I’ve read several articles on the net about how science fiction is dying as a literary genre. About how it’s being supplanted by film, television, and video games. I won’t deny that they are probably right, but rather than just identifying the problem, what do we do to reverse the situation?
I grew up during a time when science fiction was perhaps looked down upon,but it was (and still is) truly great literature. The science fiction I read inspired me to explore science, computers, and technology. However the reverse doesn’t seem to be true. Today children have access to technology I only read about, but it doesn’t seem inspire them to read any science fiction.
I will also admit that I have always been a fan of video games, from pong to the latest in computer busting graphics, but for me it is only another aspect of the worlds of science fiction literature. Today though, if I spend any amount of time in a games shop kids will be discussing the technical merits of games, processors, and graphics cards with almost religious intensity, but for them this only leads to more games. It almost never leads to a trip to a bookshop. Why?
I am loath to blame any inherent fault of youth or technology, but perhaps playing too many of today’s games and seeing too many of the latest films has made it difficult for young people to visualise the written word. Reading, like any skill, takes practice and it must be difficult to imagine a great warship in space from a written description, when it is so easy to see one on-screen.
I would hazard to say that there are probably more sci-fi fans now than there ever was before. I would say that a sci-fi fan is anyone that loves the films, television, and games that originate from science fiction, but don’t actually read science fiction. What can be done to turn those sci-fi fans into fans of science fiction literature?
For me one of the simplest solutions would be for the general media industries that capitalise on the foundation of science fiction to start giving a little back. It can be simply done by the writers, directors, and producers of these films, television shows, and video games giving recommendations for real science fiction that viewers and players might enjoy if they enjoyed what they just watched or played; and I don’t mean the horrible film novelisations that have no business being written in the first place.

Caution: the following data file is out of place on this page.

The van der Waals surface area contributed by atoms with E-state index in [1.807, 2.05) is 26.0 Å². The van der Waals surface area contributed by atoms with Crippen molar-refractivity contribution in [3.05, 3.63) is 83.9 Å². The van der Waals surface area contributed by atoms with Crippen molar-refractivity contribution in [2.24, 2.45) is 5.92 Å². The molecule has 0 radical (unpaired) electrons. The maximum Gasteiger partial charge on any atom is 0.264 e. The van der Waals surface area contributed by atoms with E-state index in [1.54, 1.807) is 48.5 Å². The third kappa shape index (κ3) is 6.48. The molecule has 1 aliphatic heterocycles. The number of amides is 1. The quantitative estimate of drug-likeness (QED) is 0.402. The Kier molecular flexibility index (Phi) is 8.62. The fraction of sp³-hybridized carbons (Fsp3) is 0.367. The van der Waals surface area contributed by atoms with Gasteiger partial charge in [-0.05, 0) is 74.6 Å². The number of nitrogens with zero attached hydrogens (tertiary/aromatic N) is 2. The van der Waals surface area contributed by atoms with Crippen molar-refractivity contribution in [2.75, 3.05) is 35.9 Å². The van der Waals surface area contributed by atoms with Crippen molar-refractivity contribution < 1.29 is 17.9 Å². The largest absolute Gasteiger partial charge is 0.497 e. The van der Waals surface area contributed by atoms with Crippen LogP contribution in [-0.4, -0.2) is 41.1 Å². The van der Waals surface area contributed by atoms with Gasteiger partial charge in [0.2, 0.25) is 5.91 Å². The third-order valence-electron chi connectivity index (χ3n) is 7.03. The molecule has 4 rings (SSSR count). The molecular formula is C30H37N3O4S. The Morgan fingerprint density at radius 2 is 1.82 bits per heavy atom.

Take 2009’s Avatar. It is the highest grossing film of all time now, but does James Cameron give any credit to the great stories he based his film on? No. It would be a simple matter to include a book recommendation list on the dvd, but no one has seen fit to do so yet.
George Lucas should do the same thing with Star Wars (1977). Star Wars lifted so many themes and plot devices from literary science fiction that it is hardly an original creation at all. And with the billions of dollars Lucas has earned from Star Wars he has never, to my knowledge, given any recommendation for the books he used to create Star Wars.
The video game industry could provide a huge lift to literary science fiction if they provided such recommendations in their game credits. Halo (2001), perhaps the biggest video game franchise ever, has never made any recommendation for Ringworld (1970). Would we have Halo without Ringworld? Maybe not.
If big media businesses would simply offer a small amount of time and space to point out to young fans that there are some truly great books available to them, I have no doubt that great literary science fiction will make a raging comeback and maybe even be greater than it ever was.